Taken from Pinterest – Viola milkmaid

Where to place violets? 

As I mentioned earlier, these plants are perfect for decorating the exterior of your home, in compositions, or for the interior in pots. Because of their wide variety of species, it’s possible to achieve flowering all year round, except for the summer, which is the period of rest.

This allows your garden to keep its colors and appearance intact and always beautiful. In addition, because of their versatility, you have the option of growing them in different areas, depending on where you live.

Below, I’ll explain how you can create compositions in the garden and what is important for planting your violets and primroses in pots.

Violets in the garden 

Flowerbeds and embroideries 

For the parterres (a garden with flowers, lawns, and paths) and embroideries (sections placed to define the garden boundaries) to look homogeneous, I suggest choosing varieties that bloom in the same season and placing them next to each other. In this way, you’ll be able to create compositions at least 30 cm (12 in.) long, thus avoiding the plants getting overlapped.

You can also create colorful spots to bring life to your garden. It’s best to plant the violets harmoniously so that they can contrast and stand out in your garden. You can achieve this by pre-planning your garden layout.

In our blog on shrubs, hedges, and compositions you’ll find the necessary information to consider when structuring your garden using embroidery, colored patches, hedges, and other elements.

Finally, you can complement your parterres, for example, with stone pathways, gravel, white marble sand, or decorative elements such as wheelbarrows, flowerpots, or antiques.

Combinations with other plants 

Violets can be combined with other plants to achieve chromatic harmony. One option is tulips because, besides their colors, they have different stem sizes to give proportion to the flowerbeds.

You can combine violets with tall-stemmed tulips. Ideally, place the shorter plants in the front and the taller ones in the back. You also have the option of selecting varieties of plants that have similar shades to create a chromatic effect.

If the parterre is going to be placed at a close distance for viewing, you may use soft colors or pastels, but if it will be at a great distance, the best is to use vivrant, striking colors.    

The color of the soil, the lawn, and the decorations will also add a particular accent to the composition, so keep this aspect in mind to prevent altering the garden appearance.    

example of combinations of violets and tulips

Taken from the book Violets and Primroses – Cultivation and care.


This is a type of garden made with rocks, and as I mentioned in the characteristics of these plants, violets can adapt to any area. For this reason, they are also a fit choice for these gardens.

You can plant the following species: Viola comuta, Viola biflora, and the dwarf violet varieties. Keep in mind that in order to create a rock garden, some conditions should be fulfilled: the rocks need to be properly oriented, there should be little direct exposure to the sun and an irrigation system must be installed.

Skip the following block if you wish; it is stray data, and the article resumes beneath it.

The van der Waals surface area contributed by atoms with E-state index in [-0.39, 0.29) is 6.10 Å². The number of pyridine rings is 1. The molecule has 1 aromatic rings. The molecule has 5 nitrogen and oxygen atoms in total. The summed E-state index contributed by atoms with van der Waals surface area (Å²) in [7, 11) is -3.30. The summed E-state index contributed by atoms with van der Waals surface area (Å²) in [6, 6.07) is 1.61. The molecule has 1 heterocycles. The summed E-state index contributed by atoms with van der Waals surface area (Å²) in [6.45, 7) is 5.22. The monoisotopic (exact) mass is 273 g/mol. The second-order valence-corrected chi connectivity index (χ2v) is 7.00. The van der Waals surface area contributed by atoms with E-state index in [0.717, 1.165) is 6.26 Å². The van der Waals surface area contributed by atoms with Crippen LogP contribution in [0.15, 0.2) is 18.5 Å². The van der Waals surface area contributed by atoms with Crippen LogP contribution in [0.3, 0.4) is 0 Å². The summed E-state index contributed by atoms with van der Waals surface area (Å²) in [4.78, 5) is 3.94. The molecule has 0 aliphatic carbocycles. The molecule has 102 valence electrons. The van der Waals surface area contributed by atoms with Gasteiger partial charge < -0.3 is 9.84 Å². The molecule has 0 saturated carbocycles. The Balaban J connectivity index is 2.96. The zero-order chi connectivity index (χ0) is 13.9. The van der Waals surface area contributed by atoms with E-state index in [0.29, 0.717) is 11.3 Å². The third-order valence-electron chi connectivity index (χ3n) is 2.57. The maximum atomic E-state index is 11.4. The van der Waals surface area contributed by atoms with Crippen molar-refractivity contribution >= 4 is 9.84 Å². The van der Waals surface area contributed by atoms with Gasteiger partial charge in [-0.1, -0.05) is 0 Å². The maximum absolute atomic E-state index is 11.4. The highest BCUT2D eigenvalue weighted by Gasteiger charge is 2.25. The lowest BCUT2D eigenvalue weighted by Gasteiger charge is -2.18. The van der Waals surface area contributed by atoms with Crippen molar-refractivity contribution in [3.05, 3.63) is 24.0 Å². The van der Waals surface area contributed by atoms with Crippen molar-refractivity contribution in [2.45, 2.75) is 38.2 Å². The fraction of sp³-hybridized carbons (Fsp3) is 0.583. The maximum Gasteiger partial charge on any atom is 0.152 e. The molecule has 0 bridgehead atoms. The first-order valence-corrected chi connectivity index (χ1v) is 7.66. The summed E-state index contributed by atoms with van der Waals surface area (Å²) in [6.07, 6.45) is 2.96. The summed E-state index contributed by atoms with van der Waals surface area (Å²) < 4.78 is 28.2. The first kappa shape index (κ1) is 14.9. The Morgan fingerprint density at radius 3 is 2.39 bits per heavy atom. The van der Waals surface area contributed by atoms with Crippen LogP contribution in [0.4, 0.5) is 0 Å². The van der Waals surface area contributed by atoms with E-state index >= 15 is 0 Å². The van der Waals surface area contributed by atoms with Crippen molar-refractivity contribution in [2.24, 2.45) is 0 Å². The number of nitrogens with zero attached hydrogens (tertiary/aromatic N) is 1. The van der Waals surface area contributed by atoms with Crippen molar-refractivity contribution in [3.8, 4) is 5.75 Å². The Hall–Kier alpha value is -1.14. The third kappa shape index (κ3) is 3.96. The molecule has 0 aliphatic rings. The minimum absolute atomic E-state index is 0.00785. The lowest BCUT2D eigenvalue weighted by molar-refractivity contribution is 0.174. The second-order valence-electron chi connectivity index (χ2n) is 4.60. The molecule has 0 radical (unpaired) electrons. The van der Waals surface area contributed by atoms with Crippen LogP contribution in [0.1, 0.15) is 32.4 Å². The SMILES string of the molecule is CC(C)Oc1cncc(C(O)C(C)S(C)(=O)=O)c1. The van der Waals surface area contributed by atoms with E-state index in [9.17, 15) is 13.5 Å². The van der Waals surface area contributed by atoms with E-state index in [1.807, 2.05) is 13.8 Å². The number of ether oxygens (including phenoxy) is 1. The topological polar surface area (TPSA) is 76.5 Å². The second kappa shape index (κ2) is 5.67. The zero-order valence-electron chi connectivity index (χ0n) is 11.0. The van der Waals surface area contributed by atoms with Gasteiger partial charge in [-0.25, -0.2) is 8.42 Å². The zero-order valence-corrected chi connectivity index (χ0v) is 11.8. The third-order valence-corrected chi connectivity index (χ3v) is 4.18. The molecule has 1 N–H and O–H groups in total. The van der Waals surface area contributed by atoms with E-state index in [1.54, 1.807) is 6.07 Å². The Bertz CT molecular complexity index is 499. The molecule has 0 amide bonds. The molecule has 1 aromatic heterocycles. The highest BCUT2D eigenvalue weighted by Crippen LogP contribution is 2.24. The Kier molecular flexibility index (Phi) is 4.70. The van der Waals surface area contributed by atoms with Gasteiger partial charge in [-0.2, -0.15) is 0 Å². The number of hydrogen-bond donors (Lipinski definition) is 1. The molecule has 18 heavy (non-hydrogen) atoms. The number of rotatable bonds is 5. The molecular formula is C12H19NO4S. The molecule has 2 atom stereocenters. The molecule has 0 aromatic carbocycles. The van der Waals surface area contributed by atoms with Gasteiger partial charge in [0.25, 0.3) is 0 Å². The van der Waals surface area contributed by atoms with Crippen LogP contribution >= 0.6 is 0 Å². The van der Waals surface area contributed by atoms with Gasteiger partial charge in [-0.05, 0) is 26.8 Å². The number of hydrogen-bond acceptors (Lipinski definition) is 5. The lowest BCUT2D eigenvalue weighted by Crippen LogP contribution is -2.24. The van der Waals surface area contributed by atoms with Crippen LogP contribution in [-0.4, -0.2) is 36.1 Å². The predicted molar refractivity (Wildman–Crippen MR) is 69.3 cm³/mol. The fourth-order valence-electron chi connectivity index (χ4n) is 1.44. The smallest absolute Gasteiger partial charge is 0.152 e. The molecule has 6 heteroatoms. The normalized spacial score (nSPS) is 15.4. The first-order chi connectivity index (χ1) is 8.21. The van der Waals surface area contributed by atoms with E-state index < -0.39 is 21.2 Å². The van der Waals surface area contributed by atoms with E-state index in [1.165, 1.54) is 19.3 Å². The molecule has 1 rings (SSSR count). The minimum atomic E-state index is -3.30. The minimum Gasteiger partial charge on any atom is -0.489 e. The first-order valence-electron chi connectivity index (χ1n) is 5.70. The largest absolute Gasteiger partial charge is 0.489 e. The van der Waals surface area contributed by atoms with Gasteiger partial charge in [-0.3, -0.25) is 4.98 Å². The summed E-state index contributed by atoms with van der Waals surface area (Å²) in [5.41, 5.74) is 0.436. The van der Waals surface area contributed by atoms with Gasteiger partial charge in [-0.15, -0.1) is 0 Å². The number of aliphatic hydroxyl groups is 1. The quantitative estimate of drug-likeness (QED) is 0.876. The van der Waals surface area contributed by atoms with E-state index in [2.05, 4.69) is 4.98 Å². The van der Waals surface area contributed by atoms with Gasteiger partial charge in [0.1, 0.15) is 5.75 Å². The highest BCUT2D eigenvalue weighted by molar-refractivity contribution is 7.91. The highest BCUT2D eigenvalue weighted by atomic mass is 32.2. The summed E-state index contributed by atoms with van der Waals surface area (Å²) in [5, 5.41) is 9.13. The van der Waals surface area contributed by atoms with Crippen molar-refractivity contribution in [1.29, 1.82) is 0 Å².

You can fill in the gaps between the rocks with a mixture of peat and sand so that moisture can be stored and retained. You can also use other plant species such as dwarf lavender, heather thyme, or azaleas to complement the composition.

Violets in pots

Violets can be grown in pots and these pots can be used to decorate balconies, terraces or the interior of the house. The main thing to keep in mind is choosing a suitable container so that the plant’s growth is not affected.

In our blog about outdoor plants, we talk about those pots that adapt perfectly to outdoor environments. Keep in mind that, although balconies and terraces are not gardens, they are still part of the exterior of the house.

Therefore, it’s essential that you use pots that can withstand outdoor conditions. One option is terracotta pots that you can also decorate as you wish. You can also use pots made of recycled materials or slightly damaged ones, which can be put inside a wicker basket.

You also have the option of using hanging plants, such as the marbled ivy, to create a polychromatic composition. You can use clay pots and add even more species such as meadow daisies, ranunculus, hyacinths or saffron flowers.

Cultivation of violets 

The cultivated wild violets can be reproduced by seeds or cuttings.

Cultívated wild violetsHorticultural violets
When sowing the seeds remember that this is one of the slowest methods for plant development and that they won’t have the characteristics of the parent plant. It’s necessary to keep the seeds of the same species separated from others so that they don’t pollinate and change their characteristics.  
You can sow the seeds in a drawer, sheltered during the winter, in July or August (for wild violets); winter flowering species from April to May (for horticultural violets), and in mid-August for pansies (horticultural violets).
Step 1 For the seeds of cultivated wild violets you can use fine sand that favors the distribution of these and mix it with loose garden soil. Compact the soil very well and water the surface with a sprayer.Step 1 For the seeds of horticultural violets, place them in a humid and shady place. The seedlings will be transplanted in October to their final location.
Step 2 In the spring you can weed and transplant the seedlings. They will have grown about 2 cm and will have a distance of 10 cm from each other. In the following spring, you can transplant to the permanent place. After one and a half or two years, flowering will take place.Step 2 In case the area where you live has a cold climate, you’ll need to transplant to a pot during the winter. The final transplant will be done in March or April.     
Reproduction by cuttings is one of the fastest methods to propagate plants. Moreover, thanks to this method you can be sure that they will have the characteristics of the parent plant.
Step 1 Reproduction by cuttings of cultivated wild violets should be done in late June and early July. For this, cut the apical end (tip) of the new shoots from the caespitose plants.Step 1 Reproduction by cuttings of horticultural violets is performed in July. You’re going to take the basal shoots (from the base of the plant) about 2 to 5 cm long and without flowers. You can use the same substrate as the cultivated wild violets to encourage the appearance of roots.